Do you know your eating style?

Do you know your eating style?
Do you know your eating style?

Post by Guest Blogger Alex Sherman

There are certain types of food we are told to eat or avoid if we want to lose weight or maintain a healthy weight. However, something that is very important to think about is our eating style ; the way we eat, when we eat, and why we eat. Here are a few styles of eating that could help or potentially hinder your weight management goals:

Post by Guest Blogger Alex Sherman

There are certain types of food we are told to eat or avoid if we want to lose weight or maintain a healthy weight. However, something that is very important to think about is our eating style ; the way we eat, when we eat, and why we eat. Here are a few styles of eating that could help or potentially hinder your weight management goals:

Attuned eaters:

Intuitive eaters consider how hungry they are and if they really need food at that moment. This also spans to how much food to eat. Being in touch with your internal satiety signals is very important for mindful eating, and can take some practice. It takes approximately 20 minutes for the stomach and brain to signal fullness. Eating slowly and mindfully is a fantastic approach to eating for your body’s needs, not what it wants or expects.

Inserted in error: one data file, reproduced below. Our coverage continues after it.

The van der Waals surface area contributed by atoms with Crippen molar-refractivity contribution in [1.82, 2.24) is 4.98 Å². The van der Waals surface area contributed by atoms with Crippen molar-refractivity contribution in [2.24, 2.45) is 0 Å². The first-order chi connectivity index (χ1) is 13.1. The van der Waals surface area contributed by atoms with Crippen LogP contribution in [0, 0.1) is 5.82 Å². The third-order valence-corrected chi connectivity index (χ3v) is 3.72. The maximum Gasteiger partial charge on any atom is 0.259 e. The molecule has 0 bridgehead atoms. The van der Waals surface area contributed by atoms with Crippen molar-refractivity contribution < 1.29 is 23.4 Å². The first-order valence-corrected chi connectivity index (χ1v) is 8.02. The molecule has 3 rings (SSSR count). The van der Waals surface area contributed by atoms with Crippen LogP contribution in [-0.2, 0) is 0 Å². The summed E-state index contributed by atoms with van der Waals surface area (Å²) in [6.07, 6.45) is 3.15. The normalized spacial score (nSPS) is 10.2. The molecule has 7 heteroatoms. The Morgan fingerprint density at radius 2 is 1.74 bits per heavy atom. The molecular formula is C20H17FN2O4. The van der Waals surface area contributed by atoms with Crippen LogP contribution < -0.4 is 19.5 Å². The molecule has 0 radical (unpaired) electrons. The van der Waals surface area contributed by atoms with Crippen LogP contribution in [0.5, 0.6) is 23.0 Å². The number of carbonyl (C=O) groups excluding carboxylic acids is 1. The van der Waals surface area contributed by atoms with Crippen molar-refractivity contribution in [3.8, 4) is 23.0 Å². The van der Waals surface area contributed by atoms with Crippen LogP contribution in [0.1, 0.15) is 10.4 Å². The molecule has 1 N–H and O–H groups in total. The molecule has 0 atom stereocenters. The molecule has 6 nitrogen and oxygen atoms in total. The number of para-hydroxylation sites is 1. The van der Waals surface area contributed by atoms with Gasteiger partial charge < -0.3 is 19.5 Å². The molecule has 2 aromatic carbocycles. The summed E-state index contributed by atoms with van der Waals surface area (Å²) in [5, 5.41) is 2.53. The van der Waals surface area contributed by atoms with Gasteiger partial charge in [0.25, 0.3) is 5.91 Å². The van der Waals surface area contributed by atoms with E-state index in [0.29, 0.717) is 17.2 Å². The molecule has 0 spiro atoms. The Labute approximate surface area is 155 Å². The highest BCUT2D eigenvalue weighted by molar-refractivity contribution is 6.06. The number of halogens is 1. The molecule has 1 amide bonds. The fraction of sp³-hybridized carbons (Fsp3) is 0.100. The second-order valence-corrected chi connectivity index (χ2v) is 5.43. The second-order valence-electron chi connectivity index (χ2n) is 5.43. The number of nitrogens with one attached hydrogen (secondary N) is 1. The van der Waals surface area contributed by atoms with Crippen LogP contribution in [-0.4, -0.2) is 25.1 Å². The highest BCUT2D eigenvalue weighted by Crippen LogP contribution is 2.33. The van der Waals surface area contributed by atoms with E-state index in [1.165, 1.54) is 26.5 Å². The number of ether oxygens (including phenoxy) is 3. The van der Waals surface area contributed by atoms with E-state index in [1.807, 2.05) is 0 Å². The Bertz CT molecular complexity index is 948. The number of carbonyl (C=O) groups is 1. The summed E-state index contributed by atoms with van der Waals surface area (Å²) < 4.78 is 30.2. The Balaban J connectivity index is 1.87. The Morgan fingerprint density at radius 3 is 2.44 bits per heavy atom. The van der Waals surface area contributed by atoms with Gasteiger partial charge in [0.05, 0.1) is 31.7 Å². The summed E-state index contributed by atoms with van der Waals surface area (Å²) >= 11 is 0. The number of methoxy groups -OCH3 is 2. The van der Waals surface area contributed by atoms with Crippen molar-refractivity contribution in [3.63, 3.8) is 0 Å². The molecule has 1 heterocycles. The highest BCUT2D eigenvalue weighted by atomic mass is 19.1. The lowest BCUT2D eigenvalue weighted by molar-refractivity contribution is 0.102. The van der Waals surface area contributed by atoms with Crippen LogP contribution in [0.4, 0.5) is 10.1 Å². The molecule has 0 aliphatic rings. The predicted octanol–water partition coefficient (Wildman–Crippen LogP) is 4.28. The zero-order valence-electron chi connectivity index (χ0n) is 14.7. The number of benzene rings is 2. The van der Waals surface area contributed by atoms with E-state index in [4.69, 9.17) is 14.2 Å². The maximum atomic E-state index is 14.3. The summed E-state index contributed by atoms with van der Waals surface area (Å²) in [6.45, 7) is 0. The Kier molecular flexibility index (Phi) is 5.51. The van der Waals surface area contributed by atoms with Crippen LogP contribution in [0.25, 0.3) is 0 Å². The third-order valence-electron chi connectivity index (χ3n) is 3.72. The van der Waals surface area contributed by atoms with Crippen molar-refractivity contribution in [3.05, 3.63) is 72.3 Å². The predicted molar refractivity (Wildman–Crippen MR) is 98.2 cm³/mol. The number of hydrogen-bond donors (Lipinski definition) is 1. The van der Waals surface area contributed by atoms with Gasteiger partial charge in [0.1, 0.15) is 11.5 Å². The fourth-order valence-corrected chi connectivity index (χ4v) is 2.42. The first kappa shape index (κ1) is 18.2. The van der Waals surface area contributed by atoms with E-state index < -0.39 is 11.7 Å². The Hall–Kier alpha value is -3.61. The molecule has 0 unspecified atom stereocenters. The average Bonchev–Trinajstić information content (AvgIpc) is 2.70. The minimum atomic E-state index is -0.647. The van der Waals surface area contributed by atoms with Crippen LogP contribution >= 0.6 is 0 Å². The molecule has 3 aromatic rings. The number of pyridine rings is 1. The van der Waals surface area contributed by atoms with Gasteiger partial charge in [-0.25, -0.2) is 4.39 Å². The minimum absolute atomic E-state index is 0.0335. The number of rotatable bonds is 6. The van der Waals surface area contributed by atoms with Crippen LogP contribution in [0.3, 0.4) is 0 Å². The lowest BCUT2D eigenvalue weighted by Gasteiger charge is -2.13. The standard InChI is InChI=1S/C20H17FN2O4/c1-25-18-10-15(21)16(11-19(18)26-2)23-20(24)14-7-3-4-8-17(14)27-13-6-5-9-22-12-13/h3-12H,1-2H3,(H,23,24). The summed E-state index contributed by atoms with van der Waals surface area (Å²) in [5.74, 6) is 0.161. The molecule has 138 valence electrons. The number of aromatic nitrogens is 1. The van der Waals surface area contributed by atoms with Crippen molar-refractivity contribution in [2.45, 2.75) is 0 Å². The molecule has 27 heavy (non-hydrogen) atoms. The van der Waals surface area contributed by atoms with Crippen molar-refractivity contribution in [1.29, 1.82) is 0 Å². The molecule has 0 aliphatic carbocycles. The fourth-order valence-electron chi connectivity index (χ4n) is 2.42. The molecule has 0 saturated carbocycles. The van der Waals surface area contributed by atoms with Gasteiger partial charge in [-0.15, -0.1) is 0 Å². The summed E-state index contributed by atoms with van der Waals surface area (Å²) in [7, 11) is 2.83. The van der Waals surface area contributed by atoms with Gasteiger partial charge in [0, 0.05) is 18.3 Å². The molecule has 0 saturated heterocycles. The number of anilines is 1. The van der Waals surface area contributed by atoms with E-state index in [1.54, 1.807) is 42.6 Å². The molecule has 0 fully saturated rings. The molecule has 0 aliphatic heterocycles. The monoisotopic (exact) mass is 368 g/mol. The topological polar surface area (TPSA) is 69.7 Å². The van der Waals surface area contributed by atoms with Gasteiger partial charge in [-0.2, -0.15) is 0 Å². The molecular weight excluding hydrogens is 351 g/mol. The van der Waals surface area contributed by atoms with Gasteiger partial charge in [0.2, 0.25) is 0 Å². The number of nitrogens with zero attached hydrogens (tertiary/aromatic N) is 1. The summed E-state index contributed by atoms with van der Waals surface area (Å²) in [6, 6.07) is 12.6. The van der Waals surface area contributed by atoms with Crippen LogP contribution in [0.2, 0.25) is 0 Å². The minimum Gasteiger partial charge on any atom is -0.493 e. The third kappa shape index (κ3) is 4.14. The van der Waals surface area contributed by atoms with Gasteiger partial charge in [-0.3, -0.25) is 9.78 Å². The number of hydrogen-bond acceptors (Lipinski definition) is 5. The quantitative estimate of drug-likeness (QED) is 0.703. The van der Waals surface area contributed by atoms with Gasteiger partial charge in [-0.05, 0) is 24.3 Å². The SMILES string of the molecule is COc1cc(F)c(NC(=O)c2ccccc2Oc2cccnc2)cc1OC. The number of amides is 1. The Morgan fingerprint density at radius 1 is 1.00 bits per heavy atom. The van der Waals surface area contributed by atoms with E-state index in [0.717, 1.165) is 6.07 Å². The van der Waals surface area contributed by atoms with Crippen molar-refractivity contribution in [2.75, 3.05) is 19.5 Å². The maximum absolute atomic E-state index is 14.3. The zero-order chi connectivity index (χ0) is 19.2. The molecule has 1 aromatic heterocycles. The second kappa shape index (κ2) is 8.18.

External motivators:

External factors, such as the size of the food container, food labelling, the presences of food in the room, who you are eating with, your level of stress etc, can influence our food choices and eating behaviours. External motivators can also be known as emotional eaters. While it is okay to occasionally treat yourself to something tasty, it is also important to acknowledge the feelings behind the food choices we make, and why.

Rule Abiders

Late nights, busy days at work and having a family to look after can lead to poor food choices if there is no time to prepare. Rule-setting can be beneficial when it comes to food preparation, portion sizes and restaurant choices. However, if these rules become too restrictive it can be an issue. Restrictive eating may not take into account internal hunger cues, changes in energy output and can promote the “good food bad food” approach to eating. Having set rules and guidelines to lose weight is important to stay on track, but if it becomes too strict, it can lead to an unhealthy relationship with eating.

Unspecified style:

Some people jump from one type of eating behaviour to another, depending on the mood of the day. We all have our own food rules and eating behaviours, but these can change depending on where we are, what food we are eating, and who we are with. If you surround yourself with restrictive eaters, you may lean towards being a bit more rigid with your food choices. If everyone at a buffet is piling their plates, that might signal to eat a little more than you might need.

A combination of a few styles could actually be the way to go, taking into account your daily activity, any health issues and general wellbeing. Personalising the approach to eating is important because the way one person manages their weight can be very different to the next. Making an appointment with an accredited practicing dietitian is a fantastic way to reflect and think about your own eating style, and if it is helping or hindering your weight loss goals.

  • Australian Medical Association
  • Royal Australian College of Surgeons
  • University of Oxford
  • Alpha Omega Alpha